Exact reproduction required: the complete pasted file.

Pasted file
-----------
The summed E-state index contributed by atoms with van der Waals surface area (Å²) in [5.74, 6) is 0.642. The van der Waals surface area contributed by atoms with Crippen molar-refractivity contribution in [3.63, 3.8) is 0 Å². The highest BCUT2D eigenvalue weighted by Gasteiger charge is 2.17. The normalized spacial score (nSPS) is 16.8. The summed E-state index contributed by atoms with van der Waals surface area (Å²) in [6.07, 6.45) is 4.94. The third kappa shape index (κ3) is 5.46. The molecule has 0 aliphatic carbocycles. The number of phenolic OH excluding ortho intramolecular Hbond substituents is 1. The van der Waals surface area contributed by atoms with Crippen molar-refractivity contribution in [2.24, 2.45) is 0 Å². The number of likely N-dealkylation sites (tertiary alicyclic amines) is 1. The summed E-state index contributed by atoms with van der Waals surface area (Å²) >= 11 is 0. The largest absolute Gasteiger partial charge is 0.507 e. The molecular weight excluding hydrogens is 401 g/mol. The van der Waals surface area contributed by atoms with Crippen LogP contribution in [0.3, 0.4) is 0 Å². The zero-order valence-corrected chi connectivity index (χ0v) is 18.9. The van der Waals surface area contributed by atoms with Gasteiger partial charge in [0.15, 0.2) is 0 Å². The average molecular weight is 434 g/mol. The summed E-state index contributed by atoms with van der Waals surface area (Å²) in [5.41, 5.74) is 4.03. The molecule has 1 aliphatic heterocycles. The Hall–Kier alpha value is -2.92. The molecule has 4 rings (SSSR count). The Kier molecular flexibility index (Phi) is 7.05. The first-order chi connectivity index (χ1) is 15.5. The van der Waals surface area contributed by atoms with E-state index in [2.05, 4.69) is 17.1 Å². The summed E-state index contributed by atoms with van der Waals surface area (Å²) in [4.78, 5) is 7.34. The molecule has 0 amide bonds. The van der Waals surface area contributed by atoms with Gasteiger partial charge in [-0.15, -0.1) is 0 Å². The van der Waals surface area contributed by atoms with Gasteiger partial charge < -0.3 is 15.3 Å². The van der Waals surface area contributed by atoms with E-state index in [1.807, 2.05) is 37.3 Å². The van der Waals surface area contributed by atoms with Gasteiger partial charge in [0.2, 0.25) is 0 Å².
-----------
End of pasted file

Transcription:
The summed E-state index contributed by atoms with van der Waals surface area (Å²) in [5.74, 6) is 0.642. The van der Waals surface area contributed by atoms with Crippen molar-refractivity contribution in [3.63, 3.8) is 0 Å². The highest BCUT2D eigenvalue weighted by Gasteiger charge is 2.17. The normalized spacial score (nSPS) is 16.8. The summed E-state index contributed by atoms with van der Waals surface area (Å²) in [6.07, 6.45) is 4.94. The third kappa shape index (κ3) is 5.46. The molecule has 0 aliphatic carbocycles. The number of phenolic OH excluding ortho intramolecular Hbond substituents is 1. The van der Waals surface area contributed by atoms with Crippen molar-refractivity contribution in [2.24, 2.45) is 0 Å². The number of likely N-dealkylation sites (tertiary alicyclic amines) is 1. The summed E-state index contributed by atoms with van der Waals surface area (Å²) >= 11 is 0. The largest absolute Gasteiger partial charge is 0.507 e. The molecular weight excluding hydrogens is 401 g/mol. The van der Waals surface area contributed by atoms with Crippen LogP contribution in [0.3, 0.4) is 0 Å². The zero-order valence-corrected chi connectivity index (χ0v) is 18.9. The van der Waals surface area contributed by atoms with Gasteiger partial charge in [0.15, 0.2) is 0 Å². The average molecular weight is 434 g/mol. The summed E-state index contributed by atoms with van der Waals surface area (Å²) in [5.41, 5.74) is 4.03. The molecule has 1 aliphatic heterocycles. The Hall–Kier alpha value is -2.92. The molecule has 4 rings (SSSR count). The Kier molecular flexibility index (Phi) is 7.05. The first-order chi connectivity index (χ1) is 15.5. The van der Waals surface area contributed by atoms with E-state index in [2.05, 4.69) is 17.1 Å². The summed E-state index contributed by atoms with van der Waals surface area (Å²) in [4.78, 5) is 7.34. The molecule has 0 amide bonds. The van der Waals surface area contributed by atoms with Gasteiger partial charge in [-0.15, -0.1) is 0 Å². The van der Waals surface area contributed by atoms with Gasteiger partial charge < -0.3 is 15.3 Å². The van der Waals surface area contributed by atoms with E-state index in [1.807, 2.05) is 37.3 Å². The van der Waals surface area contributed by atoms with Gasteiger partial charge in [0.2, 0.25) is 0 Å².